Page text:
At the beginning of each new year, Phenom Hoops works to assemble a series of articles centered around unsigned senior prospects. Last season, hundreds of players from North Carolina went on to play at the Division I, II, III or NAIA levels, and that number looks likely to continue increasing with the current senior class. Typically, we take a closer look at guys who are overlooked and underrated, and today’s edition will highlight Marc Raye of RJ Reynolds. 

Raye has previously attended our camps, where our Colby Lewis stated, MJ is a lefty point guard who has the ability to create for himself and others. As the son of a coach, he extends this leadership while on the floor. He welcomes being held accountable and wants to be coached. As a coach, that is what you look for in your point guard. He can really handle the basketball, and is able to penetrate the defense and find teammates for open shots. He controls the tempo of the game and knows when to push the ball in transition versus when to slow it down and get the team a good shot. MJ has a nice perimeter shot and showed the ability to knock down the three-point shot off both the catch and the bounce at an efficient clip. The next step in his development will be finishing through contact more consistently.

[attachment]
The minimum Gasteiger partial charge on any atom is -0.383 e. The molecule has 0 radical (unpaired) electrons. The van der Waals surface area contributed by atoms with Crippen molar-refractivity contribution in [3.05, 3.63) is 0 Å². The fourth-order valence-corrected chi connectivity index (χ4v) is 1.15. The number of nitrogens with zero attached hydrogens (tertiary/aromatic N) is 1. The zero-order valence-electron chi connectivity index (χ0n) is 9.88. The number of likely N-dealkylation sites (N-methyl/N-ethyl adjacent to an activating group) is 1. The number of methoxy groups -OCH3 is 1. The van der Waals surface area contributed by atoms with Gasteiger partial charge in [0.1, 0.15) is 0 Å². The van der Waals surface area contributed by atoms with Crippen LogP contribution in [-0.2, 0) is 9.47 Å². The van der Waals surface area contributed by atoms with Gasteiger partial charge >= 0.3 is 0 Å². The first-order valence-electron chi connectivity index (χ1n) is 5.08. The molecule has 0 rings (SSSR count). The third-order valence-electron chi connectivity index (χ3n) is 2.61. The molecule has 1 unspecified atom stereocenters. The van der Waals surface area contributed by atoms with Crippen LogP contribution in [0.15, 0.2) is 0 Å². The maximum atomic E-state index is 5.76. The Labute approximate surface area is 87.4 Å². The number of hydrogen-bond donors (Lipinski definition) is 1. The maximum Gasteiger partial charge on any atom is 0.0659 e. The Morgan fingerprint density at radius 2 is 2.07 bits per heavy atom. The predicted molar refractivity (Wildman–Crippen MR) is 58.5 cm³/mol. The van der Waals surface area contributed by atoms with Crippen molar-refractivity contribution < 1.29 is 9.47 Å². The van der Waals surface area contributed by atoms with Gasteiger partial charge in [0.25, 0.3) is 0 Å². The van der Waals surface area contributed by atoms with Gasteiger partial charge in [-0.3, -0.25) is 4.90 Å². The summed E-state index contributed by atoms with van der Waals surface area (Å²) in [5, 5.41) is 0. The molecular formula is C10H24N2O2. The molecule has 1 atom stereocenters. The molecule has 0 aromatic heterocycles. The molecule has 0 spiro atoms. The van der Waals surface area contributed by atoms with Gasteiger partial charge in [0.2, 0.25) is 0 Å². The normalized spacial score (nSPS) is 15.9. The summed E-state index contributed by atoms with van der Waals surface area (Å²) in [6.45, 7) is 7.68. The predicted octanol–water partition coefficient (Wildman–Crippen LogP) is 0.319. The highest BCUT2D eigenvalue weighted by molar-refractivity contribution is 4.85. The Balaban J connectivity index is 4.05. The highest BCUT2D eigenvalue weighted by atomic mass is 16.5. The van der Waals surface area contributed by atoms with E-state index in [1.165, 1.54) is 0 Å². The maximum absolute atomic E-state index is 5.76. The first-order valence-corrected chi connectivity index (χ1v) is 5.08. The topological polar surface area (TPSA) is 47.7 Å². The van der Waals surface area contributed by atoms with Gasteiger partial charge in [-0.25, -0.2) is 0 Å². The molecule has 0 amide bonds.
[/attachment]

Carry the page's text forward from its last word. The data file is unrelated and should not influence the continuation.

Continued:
Since transferring to RJ Reynolds from Albemarle, Raye has picked up right where he left off. He’s leading the team in points and assists while consistently showcasing his ability to run a team or apply scoring pressure in various different ways. Raye is a pesky defender, especially for his size, and regularly intercepts passing lanes to force turnovers and push transition play. He’s fairly adaptable and can effectively coexist without requiring the ball in his hands. Raye is a useful spot-up threat with the quickness to attack closeouts and keep opposing defenses on their toes. He makes smart decisions as a creator and defends bigger than his size would imply. Raye definitely has the tools and ability to be a nice guard at the next level, so it’ll be interesting to see what schools get involved going forward. 

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